The error has since been fixed. This slightly hysterical, but mostly ludicrous mistake blows my mind. What do you guys think?

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50 Shades of ‘Fifty Shades’

Since Fifty Shades of Grey continues to be the biggest chatter in the world of book news, I thought I’d fill you in on a whole bunch of Fifty Shades news stories, or as I like to call it, the 50 Shades of Fifty Shades. Enjoy!

**Fifty Shades penthouses for sale: Penthouses in the Escala building, where most of the kinky sex in the Fifty Shades books takes place, are now up for sale. That’s right; the Escala building in the Belltown neighborhood of Seattle, WA is real. According to Huffington Post, penthouses typically cost between $4 million and $6 million. About a year ago, the building and its condos started to become a tourist attraction for the book’s avid fans. It caused so much chaos that the penthouses are now only being shown to those who are serious about purchasing; those interested must be pre-approved and pre-qualified. But hey, there are pictures to look at. A girl can dream, right?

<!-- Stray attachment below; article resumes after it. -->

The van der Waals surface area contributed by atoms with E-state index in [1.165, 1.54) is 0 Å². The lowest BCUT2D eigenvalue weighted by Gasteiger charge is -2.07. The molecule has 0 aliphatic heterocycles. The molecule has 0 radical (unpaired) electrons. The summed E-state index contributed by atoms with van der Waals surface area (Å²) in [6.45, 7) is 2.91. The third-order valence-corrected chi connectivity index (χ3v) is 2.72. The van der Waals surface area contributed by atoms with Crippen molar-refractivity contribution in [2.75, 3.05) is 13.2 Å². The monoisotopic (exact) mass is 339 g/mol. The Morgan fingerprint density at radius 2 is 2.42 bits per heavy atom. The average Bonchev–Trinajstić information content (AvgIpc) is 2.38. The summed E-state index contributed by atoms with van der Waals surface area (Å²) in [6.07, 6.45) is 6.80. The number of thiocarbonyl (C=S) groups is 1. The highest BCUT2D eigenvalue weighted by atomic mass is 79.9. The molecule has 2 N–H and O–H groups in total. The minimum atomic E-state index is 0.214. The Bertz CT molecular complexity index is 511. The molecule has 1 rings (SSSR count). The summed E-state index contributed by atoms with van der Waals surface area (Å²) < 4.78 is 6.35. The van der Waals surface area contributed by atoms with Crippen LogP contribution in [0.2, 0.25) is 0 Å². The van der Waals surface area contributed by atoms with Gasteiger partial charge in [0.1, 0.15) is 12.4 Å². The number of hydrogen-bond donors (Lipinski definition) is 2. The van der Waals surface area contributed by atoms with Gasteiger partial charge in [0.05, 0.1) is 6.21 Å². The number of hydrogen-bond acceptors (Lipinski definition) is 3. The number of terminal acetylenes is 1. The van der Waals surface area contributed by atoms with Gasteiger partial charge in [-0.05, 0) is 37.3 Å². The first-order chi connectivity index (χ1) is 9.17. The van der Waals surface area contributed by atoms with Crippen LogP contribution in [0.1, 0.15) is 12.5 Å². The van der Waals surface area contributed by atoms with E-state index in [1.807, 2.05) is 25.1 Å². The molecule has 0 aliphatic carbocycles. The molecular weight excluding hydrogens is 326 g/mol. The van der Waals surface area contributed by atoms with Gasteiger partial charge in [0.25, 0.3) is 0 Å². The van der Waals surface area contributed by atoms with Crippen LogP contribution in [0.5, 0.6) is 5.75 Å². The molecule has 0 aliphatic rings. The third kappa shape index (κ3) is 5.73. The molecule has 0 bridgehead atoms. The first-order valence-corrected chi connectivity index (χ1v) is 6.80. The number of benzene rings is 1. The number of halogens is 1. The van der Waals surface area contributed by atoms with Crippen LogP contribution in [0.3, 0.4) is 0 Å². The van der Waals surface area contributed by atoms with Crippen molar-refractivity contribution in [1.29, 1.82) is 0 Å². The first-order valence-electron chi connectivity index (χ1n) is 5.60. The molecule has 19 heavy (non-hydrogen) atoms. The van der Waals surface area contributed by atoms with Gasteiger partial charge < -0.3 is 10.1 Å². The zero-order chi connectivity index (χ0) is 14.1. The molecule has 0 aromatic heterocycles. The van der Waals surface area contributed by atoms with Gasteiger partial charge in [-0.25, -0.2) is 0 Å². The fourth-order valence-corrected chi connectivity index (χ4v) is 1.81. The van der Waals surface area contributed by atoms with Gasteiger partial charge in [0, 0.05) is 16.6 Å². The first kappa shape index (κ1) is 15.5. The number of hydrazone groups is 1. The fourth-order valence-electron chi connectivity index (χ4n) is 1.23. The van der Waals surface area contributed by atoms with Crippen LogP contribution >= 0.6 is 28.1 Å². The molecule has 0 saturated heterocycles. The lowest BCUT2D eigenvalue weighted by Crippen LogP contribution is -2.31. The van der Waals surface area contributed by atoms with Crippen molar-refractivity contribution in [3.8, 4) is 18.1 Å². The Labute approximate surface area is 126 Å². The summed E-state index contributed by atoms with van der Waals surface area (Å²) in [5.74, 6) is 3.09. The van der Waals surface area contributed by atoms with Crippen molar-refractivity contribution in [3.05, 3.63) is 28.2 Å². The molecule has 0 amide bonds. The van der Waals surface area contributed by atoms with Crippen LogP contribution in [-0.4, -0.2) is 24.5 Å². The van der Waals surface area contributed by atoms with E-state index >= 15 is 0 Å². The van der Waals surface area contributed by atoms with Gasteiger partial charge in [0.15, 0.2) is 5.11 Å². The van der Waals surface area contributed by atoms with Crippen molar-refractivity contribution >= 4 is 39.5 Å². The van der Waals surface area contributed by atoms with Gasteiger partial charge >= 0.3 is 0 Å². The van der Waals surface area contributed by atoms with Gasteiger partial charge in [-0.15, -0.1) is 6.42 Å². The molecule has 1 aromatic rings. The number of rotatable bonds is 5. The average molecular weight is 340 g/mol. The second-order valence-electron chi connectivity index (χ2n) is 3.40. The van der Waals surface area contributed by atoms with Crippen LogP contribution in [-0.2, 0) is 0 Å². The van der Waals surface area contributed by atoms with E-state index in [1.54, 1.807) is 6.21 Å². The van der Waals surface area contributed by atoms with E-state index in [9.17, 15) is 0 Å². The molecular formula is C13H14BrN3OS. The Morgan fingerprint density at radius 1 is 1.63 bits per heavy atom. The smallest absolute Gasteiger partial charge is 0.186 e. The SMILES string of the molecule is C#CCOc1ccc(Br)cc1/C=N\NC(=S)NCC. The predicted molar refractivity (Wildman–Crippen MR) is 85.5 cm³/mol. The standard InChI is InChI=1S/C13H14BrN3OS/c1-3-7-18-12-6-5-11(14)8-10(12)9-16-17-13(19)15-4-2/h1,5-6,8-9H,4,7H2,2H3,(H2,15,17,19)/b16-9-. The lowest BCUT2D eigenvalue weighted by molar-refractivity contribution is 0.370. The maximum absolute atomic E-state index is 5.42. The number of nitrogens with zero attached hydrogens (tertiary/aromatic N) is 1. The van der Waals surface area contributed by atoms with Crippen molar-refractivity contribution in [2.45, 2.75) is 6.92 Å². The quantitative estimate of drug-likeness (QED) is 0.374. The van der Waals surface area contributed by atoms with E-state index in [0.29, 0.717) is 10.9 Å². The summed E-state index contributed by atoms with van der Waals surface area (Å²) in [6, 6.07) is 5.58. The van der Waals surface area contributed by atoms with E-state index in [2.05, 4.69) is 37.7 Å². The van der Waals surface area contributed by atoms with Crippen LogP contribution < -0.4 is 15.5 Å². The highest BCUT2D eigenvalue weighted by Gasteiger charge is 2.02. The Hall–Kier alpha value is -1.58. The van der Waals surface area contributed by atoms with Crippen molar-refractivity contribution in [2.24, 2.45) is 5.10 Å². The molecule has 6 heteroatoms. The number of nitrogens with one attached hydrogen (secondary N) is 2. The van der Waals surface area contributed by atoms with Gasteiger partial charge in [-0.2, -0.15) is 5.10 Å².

**Fifty Shades merchandise on the way: With each big book series comes a massive market for merchandise. Think of all the Harry Potter and Twilight products you’ve seen in the past few years. Well according to The Hollywood Reporter, Fifty Shades of Grey is about to do the same, offering Fifty Shades perfume, lingerie, beauty products and adult products aimed at women. (Feel free to let your brain run wild with that one.) No specifics on products yet, but there’s no doubt in my mind that they’ll sell well no matter what they are.

**Synonyms that would make Fifty Shades of Grey better: Whether you like the series or not, there’s one thing we can all agree on: the writing is definitely not elite. So here’s a list, compiled by Vulture, of the book’s worst synonyms. This isn’t necessarily newsworthy, but it will certainly make you smile.

Okay. I’m Fifty Shaded out. You’re welcome.